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Area officials seek support for Eco-Rapid Line

PARAMOUNT — State Sen. Tony Mendoza, D-Artesia, hosted a group of legislators at a briefing here Feb. 19 to boost support for the planned Eco-Rapid commuter rail line to run a train through Southeast Los Angeles County to Union Station in downtown Los Angeles.

“Together we can make it happen, but we will need your help,” Mendoza told other elected officials at the Eco Rapid headquarters here. He pledged to do all he could to gain state support and funding for the plan for a commuter rail line through the area by 2023.

“We will keep on moving ahead. We need to do our part to educate the voters,” said South Gate Councilwoman Maria Davila, current chairman of the Eco-Rapid Board, composed of representatives from the 12 member cities.

Mendoza and Davila said the meeting was a call to action to make a predevelopment plan and push for transportation funding on the November ballot.

“I want to thank Senator Tony Mendoza for spearheading the Eco-Rapid Transit briefing and bus tour,” Davila said. “With his support, we were able to bring together the largest and most influential gathering ever of local and statewide officials to support the project.”

“I look forward to working with all our partners to fully fund and build a modern 21st century transportation system that will benefit the Gateway Cities’ residents for generations,” said Michael R. Kodama, executive director of the agency.

“I am pleased with the tremendous support shown from statewide and regionalleaders for this project,” Mendoza said. “We must ensure that the Gateway Cities receive their fair share of funding to complete the Eco-Rapid Transit light-rail line. The project will transform our region and provide much-needed transportation options for the Gateway Cities’ residents.”

Gateway Cities Council of Governments, a group of 30 Southeast Los Angeles County cities, is also based at the Paramount site.

Lakewood City Councilwoman Diane DuBois, also a director of the county Metropolitan Transportation Authority, introduced the plan for what is called the West Santa Ana Branch Transit corridor, to run along abandoned Union Pacific Railroad right-of-way from Artesia north through several southeast cities before going north along the west side of the Los Angeles River to Union Station.

A specific corridor for the latter section is undetermined.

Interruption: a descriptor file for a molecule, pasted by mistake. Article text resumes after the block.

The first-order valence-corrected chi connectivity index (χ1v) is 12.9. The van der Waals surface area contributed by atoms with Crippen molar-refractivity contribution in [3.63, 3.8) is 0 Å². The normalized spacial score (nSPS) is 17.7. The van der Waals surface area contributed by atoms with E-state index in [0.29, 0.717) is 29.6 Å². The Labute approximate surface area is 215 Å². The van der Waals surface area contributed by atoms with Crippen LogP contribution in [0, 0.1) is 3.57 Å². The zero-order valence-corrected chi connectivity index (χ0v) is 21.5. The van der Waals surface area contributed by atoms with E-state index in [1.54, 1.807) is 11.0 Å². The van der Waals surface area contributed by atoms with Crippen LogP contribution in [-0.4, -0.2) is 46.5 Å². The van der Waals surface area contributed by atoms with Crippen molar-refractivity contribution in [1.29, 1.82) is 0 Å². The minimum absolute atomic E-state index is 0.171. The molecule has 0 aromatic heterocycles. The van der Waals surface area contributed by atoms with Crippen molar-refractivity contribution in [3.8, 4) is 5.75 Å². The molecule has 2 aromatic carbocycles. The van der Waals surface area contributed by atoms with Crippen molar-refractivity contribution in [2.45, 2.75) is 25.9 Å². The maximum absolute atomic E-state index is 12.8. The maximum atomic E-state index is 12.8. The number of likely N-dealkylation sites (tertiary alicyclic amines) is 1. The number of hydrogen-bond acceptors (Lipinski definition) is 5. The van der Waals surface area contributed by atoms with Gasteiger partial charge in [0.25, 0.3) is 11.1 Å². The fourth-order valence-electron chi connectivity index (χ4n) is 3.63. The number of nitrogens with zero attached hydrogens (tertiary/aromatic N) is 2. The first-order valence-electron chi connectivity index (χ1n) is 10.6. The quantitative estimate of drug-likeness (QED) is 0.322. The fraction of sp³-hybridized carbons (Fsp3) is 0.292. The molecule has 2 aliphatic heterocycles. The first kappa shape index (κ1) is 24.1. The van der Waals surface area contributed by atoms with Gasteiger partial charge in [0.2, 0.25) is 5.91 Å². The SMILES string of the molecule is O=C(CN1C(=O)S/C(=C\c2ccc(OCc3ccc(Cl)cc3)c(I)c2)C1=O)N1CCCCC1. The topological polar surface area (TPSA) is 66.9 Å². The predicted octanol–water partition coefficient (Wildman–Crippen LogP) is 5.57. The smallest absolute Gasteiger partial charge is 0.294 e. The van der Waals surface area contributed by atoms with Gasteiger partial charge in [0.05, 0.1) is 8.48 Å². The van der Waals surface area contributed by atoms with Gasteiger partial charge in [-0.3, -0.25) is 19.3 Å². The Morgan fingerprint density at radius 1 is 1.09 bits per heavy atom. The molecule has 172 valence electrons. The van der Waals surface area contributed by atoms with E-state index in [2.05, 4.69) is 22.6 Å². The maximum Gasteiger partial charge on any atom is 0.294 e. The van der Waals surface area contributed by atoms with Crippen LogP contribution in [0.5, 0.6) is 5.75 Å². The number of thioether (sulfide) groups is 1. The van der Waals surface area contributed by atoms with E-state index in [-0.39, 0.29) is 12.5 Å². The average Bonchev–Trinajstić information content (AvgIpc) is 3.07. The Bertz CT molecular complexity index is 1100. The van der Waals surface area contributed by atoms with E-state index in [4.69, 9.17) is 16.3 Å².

A northern branch, planned later, would extend to the Bob Hope Airport, operated by the cities of Pasadena, Glendale and Burbank. That branch is planned to go north to blend into the Antelope Valley line and a possible merger with the high speed rail line state officials hope to construct, Davila said.

Downey City Councilman Luis Marquez, the former chair of the Eco-Rapid group, discussed why transportation improvements are important to the area and its economy.

Stations along the proposed West Santa Ana route are planned in Artesia, Bellflower, Paramount, Downey, South Gate and at the junction of Bell, Cudahy and Huntington Park at Florence and Salt Lake avenues, then to the Pacific Boulevard and Randolph Street area in Huntington Park.

Economic development is expected around all the stations.

It will be great for the northern cities, said Frank Quintero, president of the Burbank Glendale Pasadena Airport Authority. People who live in the southern area but work in the north will have a convenient ride to work.

Information distributed at the session estimated ridership of 70,000 a day by 2040 along the 20-mile southern corridor at a cost of between $4 billion and  $4.6 billion, creation of 59,000 “living wage jobs” during construction and generating $6.68 billion in economic growth over a 15- to 20-year period.

Established in 2003 by local officials, the rail line received a $240 million grant from voter-approved Measure R in 2008, gained support from the Southern California Association of Governments, a regional planning group based in Los Angeles and covering six Southern California counties; and supported in a technical study completed by the MTA in 2015.